By: Tony DePrato | Follow me on Twitter @tdeprato
A very significant part of Educational Technology Leadership is devoted to professional development, new systems implementation, and the long term planning of support.
Every year as the semester starts-up, administrators around the world are planning for professional development (PD). There is pressure during those initial weeks to try and rapidly develop the faculty within new areas, to help everyone review all current requirements, and to re-train in areas of concern. Many of these areas rely highly, or solely, upon technology; technology is often the center of the professional development process.
Year after year, group after group, and plan after plan, results tend to be the same. There is never enough time to meet everyone’s agenda, teachers feel rushed, and confidence among many is low but silenced. So why do organizations follow this same pattern?
After many years of asking this question, and proposing options, the answers seem to come down to:
- This is the only fair way to expose EVERYONE to EVERYTHING.
- The goal is not mastery; the goal is introduction; mastery comes later.
- Large groups working together help to create future support groups; the process is team building.
- Support and resources for PD are easier to manager in mass; the first week or two of the new year shift support to critical needs.
Everyone is 100% and 100% is Wrong
The Pareto principle (80/20) is taught in economics, business, marketing, etc., because when tested, it tests true.
The Pareto principle (also known as the 80/20 rule, the law of the vital few, or the principle of factor sparsity) states that, for many events, roughly 80% of the effects come from 20% of the causes. (https://www.wikiwand.com/en/Pareto_principle)
- 20% of the customers create 80% of the revenue
- 20% of the software bugs cause 80% of the crashes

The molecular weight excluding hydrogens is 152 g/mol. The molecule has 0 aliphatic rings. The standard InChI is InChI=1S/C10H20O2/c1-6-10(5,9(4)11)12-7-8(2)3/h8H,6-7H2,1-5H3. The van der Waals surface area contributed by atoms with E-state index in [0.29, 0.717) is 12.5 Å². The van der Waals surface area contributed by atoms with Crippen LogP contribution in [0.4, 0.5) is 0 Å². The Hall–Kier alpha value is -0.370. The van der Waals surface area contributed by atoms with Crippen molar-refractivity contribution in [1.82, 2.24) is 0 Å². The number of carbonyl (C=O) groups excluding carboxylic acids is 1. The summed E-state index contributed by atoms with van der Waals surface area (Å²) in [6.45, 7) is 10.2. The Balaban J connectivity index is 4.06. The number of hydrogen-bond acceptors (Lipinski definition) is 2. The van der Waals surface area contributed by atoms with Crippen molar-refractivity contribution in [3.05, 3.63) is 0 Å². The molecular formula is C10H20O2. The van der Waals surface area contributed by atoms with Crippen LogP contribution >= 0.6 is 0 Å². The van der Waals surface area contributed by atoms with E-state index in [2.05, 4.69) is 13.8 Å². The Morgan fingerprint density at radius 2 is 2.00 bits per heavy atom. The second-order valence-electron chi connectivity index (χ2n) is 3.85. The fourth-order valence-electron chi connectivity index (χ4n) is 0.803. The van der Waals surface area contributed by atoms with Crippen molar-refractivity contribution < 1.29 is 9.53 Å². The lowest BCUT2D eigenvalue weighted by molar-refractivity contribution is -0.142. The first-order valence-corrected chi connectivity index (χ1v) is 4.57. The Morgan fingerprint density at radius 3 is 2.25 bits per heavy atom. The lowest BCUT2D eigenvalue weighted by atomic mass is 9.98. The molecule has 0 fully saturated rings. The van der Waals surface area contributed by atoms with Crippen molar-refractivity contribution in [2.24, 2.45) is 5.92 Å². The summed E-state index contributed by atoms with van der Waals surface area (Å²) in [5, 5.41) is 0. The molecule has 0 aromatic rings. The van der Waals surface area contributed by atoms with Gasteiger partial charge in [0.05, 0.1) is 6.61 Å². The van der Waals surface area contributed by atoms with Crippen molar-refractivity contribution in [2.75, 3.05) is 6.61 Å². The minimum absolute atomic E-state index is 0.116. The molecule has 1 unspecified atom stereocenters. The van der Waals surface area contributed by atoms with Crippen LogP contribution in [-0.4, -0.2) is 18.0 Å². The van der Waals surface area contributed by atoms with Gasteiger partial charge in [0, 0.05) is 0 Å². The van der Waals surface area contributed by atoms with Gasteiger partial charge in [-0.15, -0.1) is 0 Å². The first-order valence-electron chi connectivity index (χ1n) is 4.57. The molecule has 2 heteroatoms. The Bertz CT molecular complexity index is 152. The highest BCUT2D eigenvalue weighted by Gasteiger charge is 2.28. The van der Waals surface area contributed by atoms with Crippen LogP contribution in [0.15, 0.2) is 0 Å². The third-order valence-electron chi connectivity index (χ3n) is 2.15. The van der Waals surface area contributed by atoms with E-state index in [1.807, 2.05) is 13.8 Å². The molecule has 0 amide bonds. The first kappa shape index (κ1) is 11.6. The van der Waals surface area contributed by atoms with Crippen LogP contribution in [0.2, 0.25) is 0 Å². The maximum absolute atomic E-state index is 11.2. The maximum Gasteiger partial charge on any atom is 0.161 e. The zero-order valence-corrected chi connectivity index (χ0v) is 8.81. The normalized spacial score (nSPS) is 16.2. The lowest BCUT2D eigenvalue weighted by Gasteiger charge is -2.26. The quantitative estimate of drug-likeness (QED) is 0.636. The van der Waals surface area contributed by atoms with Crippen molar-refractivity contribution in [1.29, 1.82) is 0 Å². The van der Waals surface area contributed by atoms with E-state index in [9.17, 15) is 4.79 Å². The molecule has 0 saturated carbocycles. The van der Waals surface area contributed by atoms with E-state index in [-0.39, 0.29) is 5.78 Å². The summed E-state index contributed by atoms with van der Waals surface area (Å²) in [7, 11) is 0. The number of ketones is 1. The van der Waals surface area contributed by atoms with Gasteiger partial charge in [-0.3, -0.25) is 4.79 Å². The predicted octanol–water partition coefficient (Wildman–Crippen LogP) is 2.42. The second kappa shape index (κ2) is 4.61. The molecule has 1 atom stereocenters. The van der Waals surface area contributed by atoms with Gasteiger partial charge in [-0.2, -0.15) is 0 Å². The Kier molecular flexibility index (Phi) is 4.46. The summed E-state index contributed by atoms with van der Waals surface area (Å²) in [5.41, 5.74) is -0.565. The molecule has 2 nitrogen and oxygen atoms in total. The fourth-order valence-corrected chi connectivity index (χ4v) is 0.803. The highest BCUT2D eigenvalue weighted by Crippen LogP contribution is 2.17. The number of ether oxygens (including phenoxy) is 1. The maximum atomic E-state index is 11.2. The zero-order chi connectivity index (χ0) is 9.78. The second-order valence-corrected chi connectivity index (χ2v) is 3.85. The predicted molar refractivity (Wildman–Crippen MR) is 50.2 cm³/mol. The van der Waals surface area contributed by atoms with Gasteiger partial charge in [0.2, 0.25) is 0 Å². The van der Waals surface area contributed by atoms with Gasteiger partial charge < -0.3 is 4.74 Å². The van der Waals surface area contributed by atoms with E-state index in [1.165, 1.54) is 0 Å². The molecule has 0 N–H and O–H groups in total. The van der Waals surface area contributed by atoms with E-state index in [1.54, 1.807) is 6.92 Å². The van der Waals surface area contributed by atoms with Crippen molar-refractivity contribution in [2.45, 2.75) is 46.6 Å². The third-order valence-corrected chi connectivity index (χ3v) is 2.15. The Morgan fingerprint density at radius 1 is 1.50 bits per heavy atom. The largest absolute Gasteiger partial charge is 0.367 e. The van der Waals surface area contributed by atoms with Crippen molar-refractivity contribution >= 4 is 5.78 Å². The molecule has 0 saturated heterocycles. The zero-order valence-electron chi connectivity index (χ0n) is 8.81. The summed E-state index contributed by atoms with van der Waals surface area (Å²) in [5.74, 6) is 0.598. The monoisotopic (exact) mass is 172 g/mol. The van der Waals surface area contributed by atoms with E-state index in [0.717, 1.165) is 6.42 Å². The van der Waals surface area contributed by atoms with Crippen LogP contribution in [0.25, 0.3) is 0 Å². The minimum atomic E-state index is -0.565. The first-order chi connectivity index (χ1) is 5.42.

- 20% of the features cause 80% of the usage
- 20% of users create 80% of the technology support tickets.
80/20 is often seen as a negative metric, when in fact, is a great opportunity to improve PD outcomes.
Following the 80/20 rule, any given PD item needs to be mastered by only 20% of the organization in order for the entire organization to benefit.
As an example, an international school wanting to implement a new system like Google Apps for Education only needs to formally train 20% of the end-users in each user group (Administrators, Teachers, Students, etc.). This 20% can then work with the remaining 80% to achieve the desired results; results which are often very niche and vary by division and department.
In another case, consider a school purchasing Microsoft Surface Laptops for their staff. Only 20% of the end-users need to have the full training on the hardware and software in order to fuel the future deployment.
The optics of 100% are not really fair when the majority of the 100% are not actually gaining the information and skills need for mastery. In education there is always pressure on students to reach mastery. That same expectation should be placed on everyone, and embedded in every initiative. Organizations working towards a good introduction, are not working towards their full potential.
Words to Actions
Randomly selecting 20% of a group to master a new PD initiative is a mistake. That would only work if the entire group were known equals. New and existing staff should be surveyed to identify their current knowledge and aptitude. Identifying aptitude is essential. New initiatives tend to have a limited experienced population within the organization; but aptitude is around every corner.
Years ago I took the 80/20 approach when switching a very large campus to Apple. I made certain all required hardware and software was available for 20% of the staff before summer. I selected the staff based-on their current familiarity with Apple and their ability to work with their colleagues.
The switch went very well, and after about three weeks the technology support issues declined by 75% from the previous year. The switch to Apple while following a 80/20 implementation plan reduced the non-Apple issues as well as the issues with the new hardware.
Recently, using an 80/20 plan, I sent a core group of people for training on a new school information system. Those people were tasked at training, and evangelism, within a hostile environment.
Knowing the system was actually in competition with other plans, a final meeting was held to determine if the school would continue with the new information system. The option was on the table to remove the new and bring back the old. The old was rejected. I do not believe this would have been possible without the core 80/20 group.
Keep in mind during each of these difficult transitional experiences the remaining 80% were not always happy. They new change had arrived, they were being delayed access at different stages, and they were not being trained or equipment immediately. This was noise. And noise should never dictate a plan or process.
The optics of 80/20 do not look as “nice” compared to working with 100%. However, the outcomes will be fair, balanced, and better. Most importantly, those suffering in silence will have a smaller more agile group for support.
Take a chance. Make a change. Go for 80/20.
More 80/20 Resources